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        Descriptive analysis of weaning practices and eczema prevalence in Irish infants in the Cork BASELINE birth cohort study
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        Descriptive analysis of weaning practices and eczema prevalence in Irish infants in the Cork BASELINE birth cohort study
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        Descriptive analysis of weaning practices and eczema prevalence in Irish infants in the Cork BASELINE birth cohort study
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Eczema affects 15–20% of children in developed nations(1). There is controversy over the role of infant feeding and food allergy in the pathogenesis of eczema and a paucity of empirical data on weaning practices. As part of the Cork BASELINE longitudinal birth cohort study, we determined the point prevalence of eczema in a sample of well-characterised Irish infants at 6 and 12 months and collected prospective data on infant feeding and weaning practices.

Primigravidae were recruited antenatally at 20 weeks gestation and their infants were examined at day 2 and at 2, 6 and 12 months. Data collected include body composition at 2 d and 2 months using air displacement plethysmography (PEAPOD), anthropometry, socio-demographic information, maternal and paternal allergies, home environment, pets, skin care, hygiene, illnesses, medication, nutrition and behaviour. Weaning diaries were administered at 2 months and parents were instructed to record data from the beginning of weaning to solid food for a 6 weeks period.

Data extracted from weaning diaries include description of food including ingredients; quantity consumed and gap (days) between introduction of each new food. The ‘Big 8’ allergenic foods/ingredients (cow's milk, wheat, eggs, shellfish, fish, peanuts, tree nuts and soya(2)) were of particular interest. Babies that presented at the 6 and 12 month assessments with suspected eczema were evaluated according to the UK diagnostic criteria for eczema, SCORAD (SCORing for Atopic Dermatitis).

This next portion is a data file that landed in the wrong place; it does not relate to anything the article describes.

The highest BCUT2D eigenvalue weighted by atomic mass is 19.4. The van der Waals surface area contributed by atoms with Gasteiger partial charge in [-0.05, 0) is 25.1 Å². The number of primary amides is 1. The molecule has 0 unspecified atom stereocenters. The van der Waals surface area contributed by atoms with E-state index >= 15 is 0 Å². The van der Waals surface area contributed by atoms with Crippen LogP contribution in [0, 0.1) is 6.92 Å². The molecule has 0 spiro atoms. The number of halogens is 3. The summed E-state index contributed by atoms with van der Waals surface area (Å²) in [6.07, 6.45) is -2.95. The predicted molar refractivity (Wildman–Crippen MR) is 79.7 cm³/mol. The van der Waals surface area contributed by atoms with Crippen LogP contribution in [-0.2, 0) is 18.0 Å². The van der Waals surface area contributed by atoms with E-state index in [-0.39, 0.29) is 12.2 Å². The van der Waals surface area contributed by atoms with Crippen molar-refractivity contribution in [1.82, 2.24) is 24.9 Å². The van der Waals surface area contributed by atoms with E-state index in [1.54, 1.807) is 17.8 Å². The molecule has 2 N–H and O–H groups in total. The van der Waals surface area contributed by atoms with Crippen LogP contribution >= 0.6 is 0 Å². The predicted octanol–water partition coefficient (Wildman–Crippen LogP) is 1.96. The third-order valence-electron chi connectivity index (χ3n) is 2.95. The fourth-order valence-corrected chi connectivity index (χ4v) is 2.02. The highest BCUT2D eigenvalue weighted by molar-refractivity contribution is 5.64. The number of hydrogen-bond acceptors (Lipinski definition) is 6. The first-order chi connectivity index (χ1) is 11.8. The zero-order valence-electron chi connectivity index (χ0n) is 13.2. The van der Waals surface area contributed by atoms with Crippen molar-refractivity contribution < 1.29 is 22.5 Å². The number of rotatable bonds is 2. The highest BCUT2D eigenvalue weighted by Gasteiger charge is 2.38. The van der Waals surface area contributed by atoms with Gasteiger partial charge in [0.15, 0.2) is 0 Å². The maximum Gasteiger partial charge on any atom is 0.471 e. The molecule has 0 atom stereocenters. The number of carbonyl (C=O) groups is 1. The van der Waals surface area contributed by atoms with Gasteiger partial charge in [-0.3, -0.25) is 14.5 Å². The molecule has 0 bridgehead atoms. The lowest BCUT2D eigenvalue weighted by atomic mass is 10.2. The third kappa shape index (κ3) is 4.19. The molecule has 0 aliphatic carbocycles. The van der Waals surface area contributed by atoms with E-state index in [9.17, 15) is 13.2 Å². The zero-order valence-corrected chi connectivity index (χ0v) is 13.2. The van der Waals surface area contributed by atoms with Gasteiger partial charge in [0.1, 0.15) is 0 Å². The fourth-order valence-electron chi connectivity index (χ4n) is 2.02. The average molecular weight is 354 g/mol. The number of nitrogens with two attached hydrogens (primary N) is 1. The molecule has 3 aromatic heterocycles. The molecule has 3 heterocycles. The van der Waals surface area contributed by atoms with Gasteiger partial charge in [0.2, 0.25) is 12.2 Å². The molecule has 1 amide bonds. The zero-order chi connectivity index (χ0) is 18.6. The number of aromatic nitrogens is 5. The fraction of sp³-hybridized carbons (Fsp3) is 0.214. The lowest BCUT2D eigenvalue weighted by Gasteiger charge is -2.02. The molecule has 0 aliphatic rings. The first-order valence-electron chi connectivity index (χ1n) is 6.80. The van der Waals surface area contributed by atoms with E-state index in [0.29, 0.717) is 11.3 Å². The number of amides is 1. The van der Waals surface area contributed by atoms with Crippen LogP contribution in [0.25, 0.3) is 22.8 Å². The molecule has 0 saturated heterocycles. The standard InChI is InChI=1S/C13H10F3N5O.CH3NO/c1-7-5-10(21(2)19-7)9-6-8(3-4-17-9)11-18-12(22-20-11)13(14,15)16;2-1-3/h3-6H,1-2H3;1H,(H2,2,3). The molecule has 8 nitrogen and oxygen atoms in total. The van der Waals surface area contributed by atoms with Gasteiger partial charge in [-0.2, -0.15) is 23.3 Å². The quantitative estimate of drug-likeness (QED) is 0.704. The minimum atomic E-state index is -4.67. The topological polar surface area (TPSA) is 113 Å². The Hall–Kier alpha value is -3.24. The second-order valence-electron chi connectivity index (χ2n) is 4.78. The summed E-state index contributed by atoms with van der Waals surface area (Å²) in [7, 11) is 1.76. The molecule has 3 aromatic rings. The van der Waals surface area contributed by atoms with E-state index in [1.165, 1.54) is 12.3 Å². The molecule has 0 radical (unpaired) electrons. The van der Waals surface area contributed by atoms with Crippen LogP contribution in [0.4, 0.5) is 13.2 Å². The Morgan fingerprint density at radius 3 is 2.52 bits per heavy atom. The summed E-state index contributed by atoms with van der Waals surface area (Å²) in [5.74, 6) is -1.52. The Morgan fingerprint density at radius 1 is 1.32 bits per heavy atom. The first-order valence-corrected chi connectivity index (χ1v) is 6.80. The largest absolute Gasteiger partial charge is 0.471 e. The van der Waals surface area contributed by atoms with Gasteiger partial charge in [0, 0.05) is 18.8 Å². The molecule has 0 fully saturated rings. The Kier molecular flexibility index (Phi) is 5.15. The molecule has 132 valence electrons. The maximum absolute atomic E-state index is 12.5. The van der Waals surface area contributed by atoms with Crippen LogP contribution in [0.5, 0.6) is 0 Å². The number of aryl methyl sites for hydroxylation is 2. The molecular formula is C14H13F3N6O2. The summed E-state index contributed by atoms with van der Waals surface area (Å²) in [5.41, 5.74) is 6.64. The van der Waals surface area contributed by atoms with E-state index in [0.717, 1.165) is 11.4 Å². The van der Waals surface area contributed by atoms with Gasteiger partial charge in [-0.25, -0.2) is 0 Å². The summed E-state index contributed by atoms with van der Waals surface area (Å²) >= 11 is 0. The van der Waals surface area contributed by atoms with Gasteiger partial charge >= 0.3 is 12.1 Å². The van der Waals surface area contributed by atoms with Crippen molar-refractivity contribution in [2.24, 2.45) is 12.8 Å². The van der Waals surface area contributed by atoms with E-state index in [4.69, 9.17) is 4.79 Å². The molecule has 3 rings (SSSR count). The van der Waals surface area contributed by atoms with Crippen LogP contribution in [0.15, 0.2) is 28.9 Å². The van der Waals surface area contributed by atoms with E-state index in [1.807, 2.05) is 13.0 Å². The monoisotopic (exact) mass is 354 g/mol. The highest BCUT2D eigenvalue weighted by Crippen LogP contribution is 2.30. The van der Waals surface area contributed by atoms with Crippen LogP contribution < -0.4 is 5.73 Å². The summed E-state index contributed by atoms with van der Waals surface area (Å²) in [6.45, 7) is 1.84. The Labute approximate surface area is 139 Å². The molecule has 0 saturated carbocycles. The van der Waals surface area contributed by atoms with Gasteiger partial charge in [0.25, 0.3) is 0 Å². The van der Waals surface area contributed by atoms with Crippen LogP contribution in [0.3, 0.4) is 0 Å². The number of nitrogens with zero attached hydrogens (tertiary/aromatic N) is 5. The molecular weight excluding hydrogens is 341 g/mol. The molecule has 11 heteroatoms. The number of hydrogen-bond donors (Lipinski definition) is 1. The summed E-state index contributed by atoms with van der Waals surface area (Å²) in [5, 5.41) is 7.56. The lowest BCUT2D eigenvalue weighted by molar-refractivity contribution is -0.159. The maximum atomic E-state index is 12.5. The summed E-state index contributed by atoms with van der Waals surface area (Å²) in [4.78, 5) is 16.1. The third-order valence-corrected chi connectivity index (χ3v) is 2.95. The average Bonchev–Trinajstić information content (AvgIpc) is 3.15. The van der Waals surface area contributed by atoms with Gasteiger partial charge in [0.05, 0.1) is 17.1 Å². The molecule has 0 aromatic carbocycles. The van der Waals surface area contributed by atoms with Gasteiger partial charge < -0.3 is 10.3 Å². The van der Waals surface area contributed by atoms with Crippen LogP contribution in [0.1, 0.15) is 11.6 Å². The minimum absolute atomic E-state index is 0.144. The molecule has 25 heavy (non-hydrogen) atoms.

To date, 1337 babies have been recruited, of which 804 and 471 have been assessed at 6 and 12 months, respectively. Mean (sd) maternal age was 31 (3.7) years and 60% had a university education. Mean (sd) gestational age of infants was 40 (1.6). At 2 months, 50, 30 and 20% of infants were formula-, breast- and combination-fed, respectively. By 6 months, 25% of babies were still receiving breast milk, in addition to solid food, formula or both.

Data are described from 473 weaning diaries. The median age of first weaning to solids was 20 (3.5) weeks and 83% of infants were weaned between 17 and 26 weeks. Sixteen percent of infants were weaned early (<17 weeks), with 32 and 41% of those weaned at 15 and 16 weeks, respectively. First weaning foods were baby rice (68%), infant breakfast cereals (13%), carrots (6%), apple (5%) and other fruit/root vegetables (8%). The average gap between introduction of the first and second food was 6 d, which decreased to 3 d for foods thereafter. At least one of the Big 8 allergenic foods was present in 57% of weaning diaries; in particular wheat (38%), soya (28%) and cow's milk (33%). The point prevalence of eczema at 6 and 12 months was 15 and 7% among the 473 babies for whom weaning data are available.

Preliminary analysis shows eczema rates for Irish infants compared with international norms and that most weaning practices are broadly compliant with recommendations.

1.Irvine, AD & McLean, WHI (2006) J Invest Dermatol 126, 12001202.
2.Sampson, HA (2004) J Allergy Clin Immunol 113, 805819.